The private public key set up of Bitcoin addresses enables an owner of a Bitcoin address to provide cryptographic proof of ownership without revealing their private keys.

Bitcoin’s public private key cryptography enables owners of BTC to prove they own the funds of an address

This is how BitGo would prove to the auditor they own the addresses they provide. See the dashboard of Bitcoin addresses owned by BitGo and the amount of BTC they hold here.

Recently BitGo the custodian for WBTC has partnered up with chainlink to create a chainlink oracle for these proof of reserves. This enables DeFi projects to call a smart contract to verify the reserves everytime new WBTC is minted or burned. Instead of having to trust a third party audit every 3 months they are now able to verify this themselves on demand.

BitGo (Custodian) and Chainlink (oracle provider) have recently collaborated on a proof of reserves oracles


Custodians will not be able to mint tokens on their own, they require the initiation of a merchant in order to do so. Hence creation of new tokens involves both the custodian and the merchant.

This prevents the custodian from arbitrarily minting new WBTC, the risk would be that they could mint new WBTC for Bitcoins that don’t exist. Additionally the minting contract only allows the WBTC to be sent to an approved merchant. While this doesn’t completely protect user against bad actors it does mean you would need 2 bad actors coordinating together, custodian and merchant rather than 1.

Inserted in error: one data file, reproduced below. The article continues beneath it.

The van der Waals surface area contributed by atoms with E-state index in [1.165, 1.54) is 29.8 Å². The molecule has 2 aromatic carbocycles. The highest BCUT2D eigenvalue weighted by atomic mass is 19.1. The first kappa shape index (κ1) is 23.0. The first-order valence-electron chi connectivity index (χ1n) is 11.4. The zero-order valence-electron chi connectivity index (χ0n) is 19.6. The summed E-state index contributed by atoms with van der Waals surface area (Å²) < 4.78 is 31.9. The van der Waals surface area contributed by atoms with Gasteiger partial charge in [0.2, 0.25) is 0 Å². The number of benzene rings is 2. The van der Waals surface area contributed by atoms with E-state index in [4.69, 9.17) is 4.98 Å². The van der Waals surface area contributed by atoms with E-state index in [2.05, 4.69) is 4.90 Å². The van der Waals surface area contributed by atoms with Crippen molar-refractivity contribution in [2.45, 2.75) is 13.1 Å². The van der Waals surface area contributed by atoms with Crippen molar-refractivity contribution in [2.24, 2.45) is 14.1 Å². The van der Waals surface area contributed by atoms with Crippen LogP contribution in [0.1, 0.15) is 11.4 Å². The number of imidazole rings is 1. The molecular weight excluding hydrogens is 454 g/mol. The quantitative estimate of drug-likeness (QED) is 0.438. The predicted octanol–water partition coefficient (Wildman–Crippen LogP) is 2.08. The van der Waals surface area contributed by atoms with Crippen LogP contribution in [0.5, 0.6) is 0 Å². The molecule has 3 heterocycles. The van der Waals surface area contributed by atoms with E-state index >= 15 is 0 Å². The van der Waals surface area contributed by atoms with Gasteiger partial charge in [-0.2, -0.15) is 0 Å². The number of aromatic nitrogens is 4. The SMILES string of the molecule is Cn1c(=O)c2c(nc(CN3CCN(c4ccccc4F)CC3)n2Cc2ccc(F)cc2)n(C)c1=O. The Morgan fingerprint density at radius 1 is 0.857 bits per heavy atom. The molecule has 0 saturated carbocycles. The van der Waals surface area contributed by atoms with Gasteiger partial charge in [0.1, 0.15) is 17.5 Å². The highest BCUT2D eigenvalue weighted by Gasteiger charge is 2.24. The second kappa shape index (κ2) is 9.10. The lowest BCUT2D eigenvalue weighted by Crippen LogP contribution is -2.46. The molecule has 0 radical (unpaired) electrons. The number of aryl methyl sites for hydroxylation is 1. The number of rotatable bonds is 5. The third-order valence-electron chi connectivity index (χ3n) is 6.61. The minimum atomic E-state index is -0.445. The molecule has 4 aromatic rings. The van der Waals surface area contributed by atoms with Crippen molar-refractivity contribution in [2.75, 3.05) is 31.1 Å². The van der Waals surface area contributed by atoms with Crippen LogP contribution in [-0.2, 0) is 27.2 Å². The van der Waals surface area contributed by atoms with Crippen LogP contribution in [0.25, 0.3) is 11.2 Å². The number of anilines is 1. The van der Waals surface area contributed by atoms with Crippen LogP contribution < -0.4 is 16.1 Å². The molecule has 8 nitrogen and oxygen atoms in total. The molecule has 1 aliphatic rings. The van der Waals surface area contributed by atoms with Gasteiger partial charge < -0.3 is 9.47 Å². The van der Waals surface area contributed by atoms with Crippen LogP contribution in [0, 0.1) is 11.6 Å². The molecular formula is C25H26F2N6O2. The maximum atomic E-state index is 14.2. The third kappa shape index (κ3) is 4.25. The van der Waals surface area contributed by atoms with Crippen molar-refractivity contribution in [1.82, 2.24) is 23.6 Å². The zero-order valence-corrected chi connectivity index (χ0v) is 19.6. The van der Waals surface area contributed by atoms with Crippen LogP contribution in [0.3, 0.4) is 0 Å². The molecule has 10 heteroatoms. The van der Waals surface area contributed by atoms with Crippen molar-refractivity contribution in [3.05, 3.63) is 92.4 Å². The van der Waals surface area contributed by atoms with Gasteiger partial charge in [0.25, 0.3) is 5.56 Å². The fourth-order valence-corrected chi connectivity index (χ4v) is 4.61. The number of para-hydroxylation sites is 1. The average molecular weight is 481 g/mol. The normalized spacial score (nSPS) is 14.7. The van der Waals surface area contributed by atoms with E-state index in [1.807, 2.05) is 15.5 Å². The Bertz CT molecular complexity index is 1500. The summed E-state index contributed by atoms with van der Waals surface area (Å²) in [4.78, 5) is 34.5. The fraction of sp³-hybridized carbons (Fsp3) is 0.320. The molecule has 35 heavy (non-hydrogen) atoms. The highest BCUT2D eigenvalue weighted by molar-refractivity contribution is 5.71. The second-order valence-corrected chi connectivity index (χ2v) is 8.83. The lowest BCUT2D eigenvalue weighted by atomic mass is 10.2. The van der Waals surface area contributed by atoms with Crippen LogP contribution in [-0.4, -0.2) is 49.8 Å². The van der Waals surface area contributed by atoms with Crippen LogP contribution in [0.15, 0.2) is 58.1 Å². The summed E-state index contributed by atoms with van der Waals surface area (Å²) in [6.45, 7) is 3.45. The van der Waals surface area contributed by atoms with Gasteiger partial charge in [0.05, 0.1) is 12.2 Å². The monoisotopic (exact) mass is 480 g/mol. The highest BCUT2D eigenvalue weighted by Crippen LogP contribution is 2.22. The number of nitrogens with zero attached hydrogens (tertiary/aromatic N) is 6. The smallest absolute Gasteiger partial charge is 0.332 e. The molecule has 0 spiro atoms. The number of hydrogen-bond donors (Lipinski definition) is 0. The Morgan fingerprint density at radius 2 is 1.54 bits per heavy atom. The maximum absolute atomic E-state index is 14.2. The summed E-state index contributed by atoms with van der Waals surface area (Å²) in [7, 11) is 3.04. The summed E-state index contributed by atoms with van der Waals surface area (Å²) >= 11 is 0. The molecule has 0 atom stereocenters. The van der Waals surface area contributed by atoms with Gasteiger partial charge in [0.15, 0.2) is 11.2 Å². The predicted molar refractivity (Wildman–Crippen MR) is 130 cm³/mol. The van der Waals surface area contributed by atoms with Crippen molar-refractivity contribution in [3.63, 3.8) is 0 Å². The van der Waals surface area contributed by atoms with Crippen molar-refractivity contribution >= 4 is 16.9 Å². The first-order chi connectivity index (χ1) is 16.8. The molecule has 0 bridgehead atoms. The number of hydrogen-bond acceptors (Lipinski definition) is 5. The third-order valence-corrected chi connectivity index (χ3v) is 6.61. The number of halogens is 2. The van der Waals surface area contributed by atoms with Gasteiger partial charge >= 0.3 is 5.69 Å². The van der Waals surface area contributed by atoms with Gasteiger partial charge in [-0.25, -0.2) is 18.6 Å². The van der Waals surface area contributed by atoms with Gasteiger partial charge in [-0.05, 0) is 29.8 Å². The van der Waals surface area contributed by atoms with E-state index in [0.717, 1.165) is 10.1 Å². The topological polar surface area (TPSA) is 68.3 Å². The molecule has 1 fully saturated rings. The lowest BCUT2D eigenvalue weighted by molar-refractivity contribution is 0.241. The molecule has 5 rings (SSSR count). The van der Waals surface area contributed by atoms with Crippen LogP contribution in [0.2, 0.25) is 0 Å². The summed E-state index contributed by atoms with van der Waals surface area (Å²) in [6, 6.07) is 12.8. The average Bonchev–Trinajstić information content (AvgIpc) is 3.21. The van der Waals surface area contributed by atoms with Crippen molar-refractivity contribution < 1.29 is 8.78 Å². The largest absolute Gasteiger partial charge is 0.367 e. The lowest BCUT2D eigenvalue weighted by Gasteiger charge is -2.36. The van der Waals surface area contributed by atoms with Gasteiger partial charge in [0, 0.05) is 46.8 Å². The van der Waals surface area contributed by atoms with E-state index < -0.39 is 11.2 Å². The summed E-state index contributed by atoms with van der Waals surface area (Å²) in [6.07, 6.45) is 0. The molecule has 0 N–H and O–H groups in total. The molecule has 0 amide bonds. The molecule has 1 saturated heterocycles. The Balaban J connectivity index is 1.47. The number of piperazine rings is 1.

Minting is how WBTC are created and brought into the Ethereum ecosystem


WBTC have been very transparent with how the token functions and have provided key details on the following;

  • Actors involved at the custodian and merchant level
  • List of custodian BTC addresses
  • Total value of custodian BTC addresses VS Total value of minted WBTC
  • Merchant and Custodian Ethereum addresses
  • Open sourced contract code
  • Status of mints and burns, as these are Ethereum smart contracts they can easily be viewed


Wrapped Bitcoin is a great tool that will help accelerate the adoption of Decentralised Finance and other Ethereum Decentralised Applications. It cannot be seen as a decentralised implementation as there is still counter party risk. The implementation requires users to trust BitGo as the custodian of their real Bitcoin.

Despit this there has been great adoption of the token with approximately 1% of all circulating BTC now wrapped as WBTC. This represents over $7 billion dollars worth of value. As new useful applications appear on the Ethereum network I can only see this percentage increasing as users look for ways to make their Bitcoin capital work harder for them.

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Wrapped Bitcoin - The Bridge to Decentralised Finance was originally published in Coinmonks on Medium, where people are continuing the conversation by highlighting and responding to this story.